Addictive: Miso-braised pork belly. Photo: Marcel Aucar
Miso soup, can it help bring world peace? Lift a bowl to your mouth, inhale briefly, take a sip of the deeply flavoured liquid and suddenly you feel calm and at ease.
This flavoursome broth of hearty, fruity, almost beefy intensity is the breakfast of choice all over Japan. Whether you are eating grilled eel or a piece of blistering eggplant tempura, you can almost guarantee you will be offered a tiny bowl of miso soup. Made from crushed soy beans and rice or wheat, left to ferment and mature, miso’s variations in colour, from creamy white to deepest mahogany, generally signify how salty it is. The white (shiro) miso, the least salty, is a good place for a miso newcomer to start.
The miso pork belly is incredibly addictive. Once you have cooked it, try replacing the pork with chicken breast or tofu, and use chicken or vegetable stock instead of the braising liquid. I like to add seaweed to my miso soup, wakame is my favourite, and with some noodles and chopped chicken or tofu, you have a fantastic light dinner.
Wakame and miso soup. Photo: Marcel Aucar
Miso-braised pork belly
1.5kg pork belly
1 tbsp sea salt
1½ tsp coriander seeds, toasted and ground
1½ tsp black peppercorns, toasted and ground
2 bay leaves
1 large onion, sliced
5 cloves garlic, smashed with flat side of a knife
240 ml freshly squeezed orange juice
1 tbsp minced eschallot
1 tsp minced garlic
120ml pork braising liquid
60ml caramel sauce
2 tbsp shiro miso
30ml red wine vinegar
15ml soy sauce
15ml fish sauce
Preheat the oven to 150°C. Season the pork with salt and crushed spices and place it rind side up in a baking dish. Scatter the bay leaves, onion and garlic over the pork. Add the orange juice and cover the dish tightly with aluminium foil. I also cover the pork belly with baking paper before covering the baking dish. Place it in the oven for 4 hours or until the pork is very tender. When ready, allow it to cool in its juices, then cover and refrigerate it at least overnight.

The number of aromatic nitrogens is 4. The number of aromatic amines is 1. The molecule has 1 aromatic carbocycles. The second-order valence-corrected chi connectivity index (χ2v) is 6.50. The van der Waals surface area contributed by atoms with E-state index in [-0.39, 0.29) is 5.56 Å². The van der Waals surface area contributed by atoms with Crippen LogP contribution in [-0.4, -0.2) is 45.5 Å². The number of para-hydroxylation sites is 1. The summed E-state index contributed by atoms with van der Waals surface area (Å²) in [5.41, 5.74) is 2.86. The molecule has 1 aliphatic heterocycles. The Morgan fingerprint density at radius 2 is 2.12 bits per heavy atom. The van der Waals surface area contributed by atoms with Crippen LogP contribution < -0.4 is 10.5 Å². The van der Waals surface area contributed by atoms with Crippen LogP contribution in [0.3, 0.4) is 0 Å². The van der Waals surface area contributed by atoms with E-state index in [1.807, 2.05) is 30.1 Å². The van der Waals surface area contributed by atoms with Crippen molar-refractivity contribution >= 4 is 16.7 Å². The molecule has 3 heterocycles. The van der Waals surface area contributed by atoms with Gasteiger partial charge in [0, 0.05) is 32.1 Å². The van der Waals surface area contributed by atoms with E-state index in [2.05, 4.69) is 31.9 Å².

Remove the pork from the dish, scrape off the seasonings, strain solids from braising liquid and set aside. Cut pork into 12 equal cubes. Put the sugar in a small, heavy bottomed saucepan over medium high heat. Do not stir. When the sugar is dark amber, add 60 grams of butter and water. Stir until the bubbles subside and simmer for a minute. Remove from the heat. In a small saute pan, melt the remaining butter over medium-high heat, add the eschallot and garlic and cook until translucent. Add the pork braising liquid, caramel sauce, miso, red wine vinegar, soy and fish sauce. Bring to a simmer, cook for 30 seconds or so and remove from the heat. Coat the bottom of a non-stick frypan with olive oil, place it over a medium-high heat and sear the pork belly pieces on all sides until golden. Add the miso glaze to the pork and coat well over medium heat, constantly turning. Reduce the sauce for one minute and serve immediately.
Miso and wakame soup
1 litre stock (vegetable, chicken or dashi)
25g dried wakame seaweed
5 tbsp shiro miso
2 tsp sesame oil
1 tbsp soy sauce
75g bok choy, very finely shredded
100g udon noodles, boiled and drained
1 lime, juiced
handful of coriander
Bring the stock to the boil in a deep saucepan. Turn down the heat and add the seaweed then stir in the miso paste, the sesame oil and soy sauce. Taste, adding more miso for a deeper flavour if you wish. Place the bok choy into serving bowls, add the cooked noodles, then pour over the miso stock. Finish the soup with lime juice and coriander leaves.
Tip: It is always best to add the miso to the hot stock after you have brought it to the boil, because boiling miso kills a lot of its flavour.